Since my boyfriend was taking me to the hospital, I left the directions in his hands. On the morning of the appointed day, I had a major row with him. It wasn’t a good start to a difficult day. Setting out to the clinic alone, I somehow found my way across London to the hospital, arriving breathless and sweating, only thirty minutes late. I sat in a room full of uptight women who were not only not talking to each other, but pretending not to see each other. One by one they were called out. After two long hours, the last woman disappeared through the door held open by a white-coated nurse, leaving me alone. By the time I’d sat there for another half hour, convinced they had forgotten about me, I was practically hyperventilating, about as uptight as it’s possible to be and still remain conscious. It wasn’t a good physical state to be in for any kind of operation. The door finally opened again, and the nurse called me through. I was never more relieved to lie down on a gurney, letting myself sink gratefully into the oblivion brought on by the prick of a needle.
In those days, they gave you a general anesthetic and kept you in overnight, even though it was a simple procedure. I woke slowly out of that deep, drug-induced sleep. I could hear someone groaning and I was thinking, that person must really be in pain, when I realized it was myself I was listening to. A kind nurse came and changed the blood-soaked bedclothes. I really didn’t mind. At least I wasn’t pregnant any more. I couldn’t have expected the operation to be painless when my body was in such a severe state of tension. In the morning, after a night’s rest, I was fine. But I never ceased to resent the lesson in powerlessness that the whole horrible process provided.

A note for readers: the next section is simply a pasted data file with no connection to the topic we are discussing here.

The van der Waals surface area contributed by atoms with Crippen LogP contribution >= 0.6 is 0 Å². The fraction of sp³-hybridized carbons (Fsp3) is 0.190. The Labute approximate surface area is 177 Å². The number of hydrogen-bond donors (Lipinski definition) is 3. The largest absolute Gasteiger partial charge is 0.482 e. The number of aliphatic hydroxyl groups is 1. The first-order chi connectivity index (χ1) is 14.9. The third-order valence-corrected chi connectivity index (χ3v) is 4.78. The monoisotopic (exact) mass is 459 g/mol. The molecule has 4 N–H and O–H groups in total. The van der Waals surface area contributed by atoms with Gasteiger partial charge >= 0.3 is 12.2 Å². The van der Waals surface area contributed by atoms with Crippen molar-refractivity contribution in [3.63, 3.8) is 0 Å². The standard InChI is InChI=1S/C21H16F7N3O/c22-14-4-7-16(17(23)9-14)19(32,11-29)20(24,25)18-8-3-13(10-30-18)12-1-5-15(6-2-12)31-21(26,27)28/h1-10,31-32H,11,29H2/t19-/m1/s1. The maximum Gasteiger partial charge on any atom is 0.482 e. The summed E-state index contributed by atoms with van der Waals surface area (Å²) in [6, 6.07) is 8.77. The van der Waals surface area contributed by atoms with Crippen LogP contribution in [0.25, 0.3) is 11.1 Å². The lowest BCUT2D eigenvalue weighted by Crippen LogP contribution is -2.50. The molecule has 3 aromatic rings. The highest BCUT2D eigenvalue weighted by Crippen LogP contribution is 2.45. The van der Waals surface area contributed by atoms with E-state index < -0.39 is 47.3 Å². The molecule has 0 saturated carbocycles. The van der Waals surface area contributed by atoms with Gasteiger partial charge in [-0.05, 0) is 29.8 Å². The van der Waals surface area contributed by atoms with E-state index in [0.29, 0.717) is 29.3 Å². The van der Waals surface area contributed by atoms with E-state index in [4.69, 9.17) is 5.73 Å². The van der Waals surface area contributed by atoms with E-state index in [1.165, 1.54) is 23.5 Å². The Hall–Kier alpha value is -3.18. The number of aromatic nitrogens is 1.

Four years later, after I came out as a lesbian, I heard through the grapevine that an underground abortion group was operating in my area. Although I myself was no longer at risk for pregnancy, I wanted to know that no one would ever have to go through what I did. I became an active member of the group. We were all feminists who saw this as a way of taking our power back from the professional elite. The woman who led the group had learned her skills from a sympathetic doctor in Ireland, a Catholic country where abortion was illegal. Our back-up was a supportive doctor who took in any of our clients who needed medical aftercare, and supplied us with antibiotics or other drugs, no questions asked. To this day, I think of those doctors as some of the greatest unsung heroes. Yes, we were risking a prison sentence, but they were also risking their livelihoods, and they had no guarantee that we would not turn them in. We knew their names and how to contact them; they knew nothing about us.
An early abortion is a straightforward procedure that can be done quite safely without specialized equipment. We practiced on each other, learning how to assess someone’s state of pregnancy and doing simple vacuum aspirations. I stayed in the group for around eighteen months, during which time we performed probably twelve abortions. They were done in bedrooms, living rooms, attics: any clean space where we would not be disturbed. Wanting to make sure we couldn’t be traced by the authorities, we rarely used the same space twice. We were very strict about cleanliness, and considering the germs that are inevitably floating around in every hospital, our procedures were probably less prone to infection than the abortion clinics. We were certainly more personable in our approach to our clients.
It was a great relief to find that, no matter what laws are made by governments that pretend to know what’s best for us, we can, after all, be in charge of our own bodies, We have the power to take care of things ourselves, and when we have to, we will step into that power.